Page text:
Surprisingly for me, I do quite enjoy dystopian novels, of which this is one. I say surprisingly, because I would expect that kind of pretext to appeal to the worrier in me, causing me to contemplate the real-life likelihood of such a world becoming a reality. Instead, though, I revel in what is almost to me a dark satire.
I enjoyed Orwell's 1984 (which naturally draws comparisons with Farenheit 451) whilst in Australia, at a time when I was on a placement that involved quite a lot of daily travelling. There was something incredibly disorienting in looking up from the pages to alight from a bus in some unknown Sydney suburb. Whenever I think of that book I am immediately transported back to those commutes, and how they managed to be both mundane and exciting all at once.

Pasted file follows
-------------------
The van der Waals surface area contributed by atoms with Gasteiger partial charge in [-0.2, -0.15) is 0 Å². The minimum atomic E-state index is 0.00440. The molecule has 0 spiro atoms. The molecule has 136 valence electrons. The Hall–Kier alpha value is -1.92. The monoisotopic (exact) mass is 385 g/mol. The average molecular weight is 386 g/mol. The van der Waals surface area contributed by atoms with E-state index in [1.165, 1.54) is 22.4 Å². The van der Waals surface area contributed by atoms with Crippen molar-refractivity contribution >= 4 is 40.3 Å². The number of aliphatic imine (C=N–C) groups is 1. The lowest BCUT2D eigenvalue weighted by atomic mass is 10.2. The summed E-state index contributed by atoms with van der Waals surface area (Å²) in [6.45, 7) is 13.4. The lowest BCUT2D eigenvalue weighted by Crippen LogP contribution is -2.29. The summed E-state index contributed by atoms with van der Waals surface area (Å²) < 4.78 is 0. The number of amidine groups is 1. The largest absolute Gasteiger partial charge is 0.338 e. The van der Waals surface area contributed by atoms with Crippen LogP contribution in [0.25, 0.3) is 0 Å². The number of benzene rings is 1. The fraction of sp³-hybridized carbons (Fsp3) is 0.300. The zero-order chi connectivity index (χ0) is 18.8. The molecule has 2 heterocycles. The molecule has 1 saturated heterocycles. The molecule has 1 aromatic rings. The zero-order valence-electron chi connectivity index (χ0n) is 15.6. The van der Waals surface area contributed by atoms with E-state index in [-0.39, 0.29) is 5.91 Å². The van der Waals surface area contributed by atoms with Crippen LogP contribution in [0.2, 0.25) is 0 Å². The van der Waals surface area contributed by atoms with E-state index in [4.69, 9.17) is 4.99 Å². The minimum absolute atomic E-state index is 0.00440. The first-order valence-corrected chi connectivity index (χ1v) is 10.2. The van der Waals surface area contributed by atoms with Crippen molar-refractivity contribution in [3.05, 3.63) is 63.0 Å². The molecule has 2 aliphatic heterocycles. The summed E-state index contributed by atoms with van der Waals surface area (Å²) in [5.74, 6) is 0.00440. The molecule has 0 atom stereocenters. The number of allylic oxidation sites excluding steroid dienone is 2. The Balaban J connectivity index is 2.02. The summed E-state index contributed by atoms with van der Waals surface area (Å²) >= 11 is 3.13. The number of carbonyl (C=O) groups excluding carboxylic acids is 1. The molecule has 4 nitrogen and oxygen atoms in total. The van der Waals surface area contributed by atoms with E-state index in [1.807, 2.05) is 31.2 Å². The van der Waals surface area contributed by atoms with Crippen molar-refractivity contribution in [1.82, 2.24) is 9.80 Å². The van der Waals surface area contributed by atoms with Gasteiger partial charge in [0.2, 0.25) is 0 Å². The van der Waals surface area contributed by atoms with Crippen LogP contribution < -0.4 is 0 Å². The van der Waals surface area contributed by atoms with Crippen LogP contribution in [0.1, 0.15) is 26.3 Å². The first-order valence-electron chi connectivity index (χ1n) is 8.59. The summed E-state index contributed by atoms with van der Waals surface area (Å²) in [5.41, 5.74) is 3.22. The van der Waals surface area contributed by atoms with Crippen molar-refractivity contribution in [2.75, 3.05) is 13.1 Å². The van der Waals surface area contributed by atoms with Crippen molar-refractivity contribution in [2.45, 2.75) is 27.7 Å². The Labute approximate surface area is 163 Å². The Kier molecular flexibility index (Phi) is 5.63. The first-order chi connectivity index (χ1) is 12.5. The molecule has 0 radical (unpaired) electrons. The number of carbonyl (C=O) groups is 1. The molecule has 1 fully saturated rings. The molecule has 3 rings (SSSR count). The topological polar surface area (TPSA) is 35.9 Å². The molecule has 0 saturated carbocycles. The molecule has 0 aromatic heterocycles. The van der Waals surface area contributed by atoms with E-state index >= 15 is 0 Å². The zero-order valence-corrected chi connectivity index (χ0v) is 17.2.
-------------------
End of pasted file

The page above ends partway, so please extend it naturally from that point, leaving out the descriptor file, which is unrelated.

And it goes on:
In some ways I enjoyed Farenheit 451 more than 1984, the writing was more elaborate and descriptive, and I enjoyed the plot immensely. The edition of the book I had included a brilliant foreword by Bradbury about the process of developing the plot and then writing the book, and I think his description of himself growing up and his love for libraries made me like him from the outset!
Spurred on, I am now well along with my book for March, The Art of Fielding by Chad Harbach. The Husband bought this for me after I heard about it on the radio when it first came out, and so far it's proving a good read. It's surprising me how quickly I seem to have re-developed the habit of reading. I have been travelling to London and back a few times on the train in recent weeks. Yesterday, at the station, I went and bought two books to have something to read on my journey. Usually I would have played on my phone, or bought a magazine, and I honestly cannot remember the last time I bought myself a book, usually receiving them as presents and never getting round to reading them (The Art of Fielding and Farenheit 451 both perfect examples of books I was given over 18 months ago!). Suddenly it seems the most natural thing in the world to have a book on the go again, and I am very glad to have rediscovered reading, and grateful to Laura for being instrumental in me doing so.